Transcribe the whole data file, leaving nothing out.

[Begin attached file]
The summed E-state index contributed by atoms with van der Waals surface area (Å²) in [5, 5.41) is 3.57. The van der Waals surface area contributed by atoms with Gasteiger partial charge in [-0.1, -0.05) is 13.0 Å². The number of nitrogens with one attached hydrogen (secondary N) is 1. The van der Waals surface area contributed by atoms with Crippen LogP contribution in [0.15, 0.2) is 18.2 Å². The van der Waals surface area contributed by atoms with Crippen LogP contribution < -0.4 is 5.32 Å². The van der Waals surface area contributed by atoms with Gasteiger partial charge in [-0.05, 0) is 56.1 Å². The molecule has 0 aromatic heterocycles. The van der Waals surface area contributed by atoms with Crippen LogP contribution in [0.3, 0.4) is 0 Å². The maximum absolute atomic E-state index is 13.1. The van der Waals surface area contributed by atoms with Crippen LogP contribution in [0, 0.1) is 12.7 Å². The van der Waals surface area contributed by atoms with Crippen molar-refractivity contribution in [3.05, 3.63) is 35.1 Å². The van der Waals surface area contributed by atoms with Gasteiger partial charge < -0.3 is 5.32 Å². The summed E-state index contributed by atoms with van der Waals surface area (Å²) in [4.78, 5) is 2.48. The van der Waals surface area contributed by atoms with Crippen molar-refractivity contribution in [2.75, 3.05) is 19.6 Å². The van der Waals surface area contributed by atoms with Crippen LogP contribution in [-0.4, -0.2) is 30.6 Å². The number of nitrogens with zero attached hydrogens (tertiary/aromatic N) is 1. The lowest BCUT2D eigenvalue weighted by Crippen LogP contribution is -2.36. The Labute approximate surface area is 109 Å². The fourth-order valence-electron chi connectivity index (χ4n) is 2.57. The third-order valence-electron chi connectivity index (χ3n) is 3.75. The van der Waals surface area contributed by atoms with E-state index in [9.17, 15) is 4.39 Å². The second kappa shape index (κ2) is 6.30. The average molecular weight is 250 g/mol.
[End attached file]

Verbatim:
The summed E-state index contributed by atoms with van der Waals surface area (Å²) in [5, 5.41) is 3.57. The van der Waals surface area contributed by atoms with Gasteiger partial charge in [-0.1, -0.05) is 13.0 Å². The number of nitrogens with one attached hydrogen (secondary N) is 1. The van der Waals surface area contributed by atoms with Crippen LogP contribution in [0.15, 0.2) is 18.2 Å². The van der Waals surface area contributed by atoms with Crippen LogP contribution < -0.4 is 5.32 Å². The van der Waals surface area contributed by atoms with Gasteiger partial charge in [-0.05, 0) is 56.1 Å². The molecule has 0 aromatic heterocycles. The van der Waals surface area contributed by atoms with Crippen LogP contribution in [0.3, 0.4) is 0 Å². The maximum absolute atomic E-state index is 13.1. The van der Waals surface area contributed by atoms with Crippen LogP contribution in [0, 0.1) is 12.7 Å². The van der Waals surface area contributed by atoms with Crippen molar-refractivity contribution in [3.05, 3.63) is 35.1 Å². The van der Waals surface area contributed by atoms with Gasteiger partial charge < -0.3 is 5.32 Å². The summed E-state index contributed by atoms with van der Waals surface area (Å²) in [4.78, 5) is 2.48. The van der Waals surface area contributed by atoms with Crippen molar-refractivity contribution in [2.75, 3.05) is 19.6 Å². The van der Waals surface area contributed by atoms with Crippen LogP contribution in [-0.4, -0.2) is 30.6 Å². The number of nitrogens with zero attached hydrogens (tertiary/aromatic N) is 1. The lowest BCUT2D eigenvalue weighted by Crippen LogP contribution is -2.36. The Labute approximate surface area is 109 Å². The fourth-order valence-electron chi connectivity index (χ4n) is 2.57. The third-order valence-electron chi connectivity index (χ3n) is 3.75. The van der Waals surface area contributed by atoms with E-state index in [9.17, 15) is 4.39 Å². The second kappa shape index (κ2) is 6.30. The average molecular weight is 250 g/mol.